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You turn to Democracy Now! for ad-free news you can trust. Maybe you come for our daily headlines, or for in-depth stories that expose government and corporate abuses of power. We produce our daily news hour at a fraction of the budget of a commercial news operation, all without ads, government funding or corporate underwriting? This is only possible with your support. Right now every donation to Democracy Now! will be doubled by a generous supporter. This means if you give $25 today, Democracy Now! will get $50 to support our daily news hour. Please do your part. It takes just a couple of minutes to make sure that Democracy Now! is there for you and everybody else in the coming year. Thanks so much. -Amy Goodman
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The New York Times reports that the Pentagon is proposing widening the permissible use of nuclear weapons to include responding to cyberattacks and other non-nuclear attacks to U.S. infrastructure. The Pentagon has already outlined this expanded nuclear strategy in a draft document sent to President Trump for approval. It comes amid a series of moves by the Pentagon and President Trump that have escalated the threat of nuclear war. The Wall Street Journal reports the Pentagon is planning to develop two new sea-based nuclear weapons. The New York Times also reported the Pentagon is conducting a series of war games to prepare for a potential war with North Korea. This is Secretary of State Rex Tillerson warning Americans about the escalating threat of war with North Korea on Tuesday.
Secretary of State Rex Tillerson: “With respect to whether Americans should be concerned about a war with North Korea, I think it’s—we all need to be very sober and clear-eyed about the current situation, as North Korea has continued to make significant advances in both its nuclear weapons, the lethality of those weapons, as demonstrated by their last thermonuclear test, as well as the continued progress they’ve made in their intercontinental ballistic missile systems. We have to recognize that that threat is growing. And if North Korea is not—does not choose the pathway of engagement, discussion, negotiation, then they, themselves, will trigger an option.”
On Capitol Hill, the government is again facing the looming possibility of a shutdown, as lawmakers have yet to reach an agreement about immigration protections for 800,000 young undocumented immigrants known as DREAMers. On Tuesday night, Republicans proposed yet another short-term funding stopgap in order to keep the government funded without resolving key legislative issues, including immigration and a children’s healthcare program called CHIP. A number of key Democratic senators say they will oppose any funding measures unless there is a resolution on DACA—that’s Deferred Action for Childhood Arrivals. The legislative showdown comes as the fight over DACA is also playing out in the courts. On Tuesday, Trump’s Justice Department said it would ask the Supreme Court to immediately review a federal judge’s recent decision forcing the Trump administration to restart DACA, which Trump attempted to cancel late last year.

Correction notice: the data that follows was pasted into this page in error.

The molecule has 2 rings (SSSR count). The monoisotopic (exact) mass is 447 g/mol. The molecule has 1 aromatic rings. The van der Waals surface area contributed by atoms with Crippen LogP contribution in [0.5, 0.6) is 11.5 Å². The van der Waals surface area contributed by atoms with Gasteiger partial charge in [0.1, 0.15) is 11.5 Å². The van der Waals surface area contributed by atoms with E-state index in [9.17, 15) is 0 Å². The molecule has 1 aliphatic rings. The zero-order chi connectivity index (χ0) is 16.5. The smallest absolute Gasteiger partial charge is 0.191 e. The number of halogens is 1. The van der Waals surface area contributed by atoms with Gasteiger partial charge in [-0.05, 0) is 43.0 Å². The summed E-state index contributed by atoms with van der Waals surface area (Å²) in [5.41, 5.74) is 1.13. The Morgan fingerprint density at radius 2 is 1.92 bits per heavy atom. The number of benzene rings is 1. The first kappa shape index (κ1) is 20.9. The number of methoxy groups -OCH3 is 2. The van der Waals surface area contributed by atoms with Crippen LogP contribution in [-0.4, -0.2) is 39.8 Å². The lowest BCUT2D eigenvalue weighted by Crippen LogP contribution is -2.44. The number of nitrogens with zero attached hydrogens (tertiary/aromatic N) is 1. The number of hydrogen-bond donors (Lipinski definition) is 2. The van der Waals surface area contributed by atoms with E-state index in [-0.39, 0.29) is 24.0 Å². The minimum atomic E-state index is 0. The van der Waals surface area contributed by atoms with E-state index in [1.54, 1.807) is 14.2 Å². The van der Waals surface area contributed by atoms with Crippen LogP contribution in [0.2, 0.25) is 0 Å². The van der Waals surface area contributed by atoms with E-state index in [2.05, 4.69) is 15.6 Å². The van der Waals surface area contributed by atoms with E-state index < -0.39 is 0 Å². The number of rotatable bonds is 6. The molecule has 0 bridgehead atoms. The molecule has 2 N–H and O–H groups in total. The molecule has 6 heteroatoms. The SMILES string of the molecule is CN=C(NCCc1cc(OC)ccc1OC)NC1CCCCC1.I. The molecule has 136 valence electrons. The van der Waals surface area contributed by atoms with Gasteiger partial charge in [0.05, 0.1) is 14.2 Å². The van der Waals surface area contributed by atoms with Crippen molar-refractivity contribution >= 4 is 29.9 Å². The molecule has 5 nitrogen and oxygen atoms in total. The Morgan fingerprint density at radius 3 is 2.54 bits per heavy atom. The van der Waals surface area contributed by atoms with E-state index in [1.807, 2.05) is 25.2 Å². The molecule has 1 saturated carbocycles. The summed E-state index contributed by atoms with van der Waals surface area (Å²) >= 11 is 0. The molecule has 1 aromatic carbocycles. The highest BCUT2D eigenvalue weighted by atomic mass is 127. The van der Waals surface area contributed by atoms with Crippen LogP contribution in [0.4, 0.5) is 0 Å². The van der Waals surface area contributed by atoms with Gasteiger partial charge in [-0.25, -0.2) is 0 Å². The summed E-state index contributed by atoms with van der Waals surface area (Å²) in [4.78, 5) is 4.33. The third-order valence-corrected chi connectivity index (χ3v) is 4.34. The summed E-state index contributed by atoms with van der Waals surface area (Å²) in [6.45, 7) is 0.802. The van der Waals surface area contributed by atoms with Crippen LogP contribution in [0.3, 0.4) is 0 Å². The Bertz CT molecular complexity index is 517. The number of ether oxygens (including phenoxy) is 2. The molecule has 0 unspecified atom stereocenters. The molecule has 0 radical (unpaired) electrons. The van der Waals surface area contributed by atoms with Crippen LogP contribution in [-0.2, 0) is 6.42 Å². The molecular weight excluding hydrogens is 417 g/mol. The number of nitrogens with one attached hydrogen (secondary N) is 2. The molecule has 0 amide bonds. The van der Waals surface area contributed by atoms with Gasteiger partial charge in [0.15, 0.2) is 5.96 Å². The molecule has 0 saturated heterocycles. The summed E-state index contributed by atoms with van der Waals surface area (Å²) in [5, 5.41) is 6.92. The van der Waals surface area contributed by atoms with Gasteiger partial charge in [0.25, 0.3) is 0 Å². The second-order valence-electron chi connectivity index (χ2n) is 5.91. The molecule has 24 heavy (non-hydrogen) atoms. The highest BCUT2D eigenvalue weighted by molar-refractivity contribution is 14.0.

In more news on immigration, Homeland Security Secretary Kirstjen Nielsen was questioned Tuesday by the Senate Judiciary Committee, during which she denied that she heard President Trump refer to Haiti, El Salvador and African countries as “shithole countries.” This is Democratic Senator Cory Booker of New Jersey.
Sen. Cory Booker: “The commander-in-chief, in an Oval Office meeting, referring to people from African countries and Haitians with the most vile and vulgar language, that language festers. When ignorance and bigotry is allied with power, it is a dangerous force in our country. Your silence and your amnesia is complicity.”
During the hearing, Homeland Security Secretary Kirstjen Nielsen also attempted to defend Trump’s racist comments that he wants more immigrants from countries like Norway. This is Democratic Senator Patrick Leahy of Vermont.
Sen. Patrick Leahy: “What does he mean when he says he wants more immigrants from Norway?”
Homeland Security Secretary Kirstjen Nielsen: “I don’t believe he said that specifically. What he was saying was he was using Norway as an example of a country that is—what he was specifically referring to is the prime minister telling him that the people of Norway work very hard. And so, what he was referencing is, from a merit-based perspective, we’d like to have those with skills who can assimilate and contribute to the United States, moving away from country quotas and to an individual, merit-based system.”
Sen. Patrick Leahy: “Norway is a predominantly white country, isn’t it?”
Homeland Security Secretary Kirstjen Nielsen: “I’m—I actually do not know that, sir, but I imagine that is the case.”
Sen. Patrick Leahy: “OK.”
Norway is over 90 percent white, one of the whitest countries in the world.
The New York Times reports special counsel Robert Mueller has subpoenaed President Trump’s former chief strategist Steve Bannon to testify before a grand jury as part of the ongoing investigation into whether the Trump campaign colluded with Russia to sway the 2016 election. The Times reports this is the first known time Mueller’s team has used a grand jury subpoena for a member of Trump’s inner circle. On Tuesday, Bannon was also subpoenaed by the House Intelligence Committee, after he refused to answer a wide range of the committee’s questions during a hearing Tuesday. Even after the subpoena was issued, Bannon continued to refuse to answer questions, after his lawyers conferred with the White House. This is Democratic Congressmember Adam Schiff, the highest-ranking Democrat on the House Intelligence Committee.
Rep. Adam Schiff: “There is, I think without a doubt, a great deal he could say with respect to many of the allegations and the comments that are attributed to him in the book 'Fire and Fury.' We also have a great many questions. But specifically, any communications that he had within the White House at the time the Trump Tower meeting was made public, obviously, is of deep interest to us. Whether he was ever given any instructions that he felt might hinder the Russia investigation is of deep interest to us.”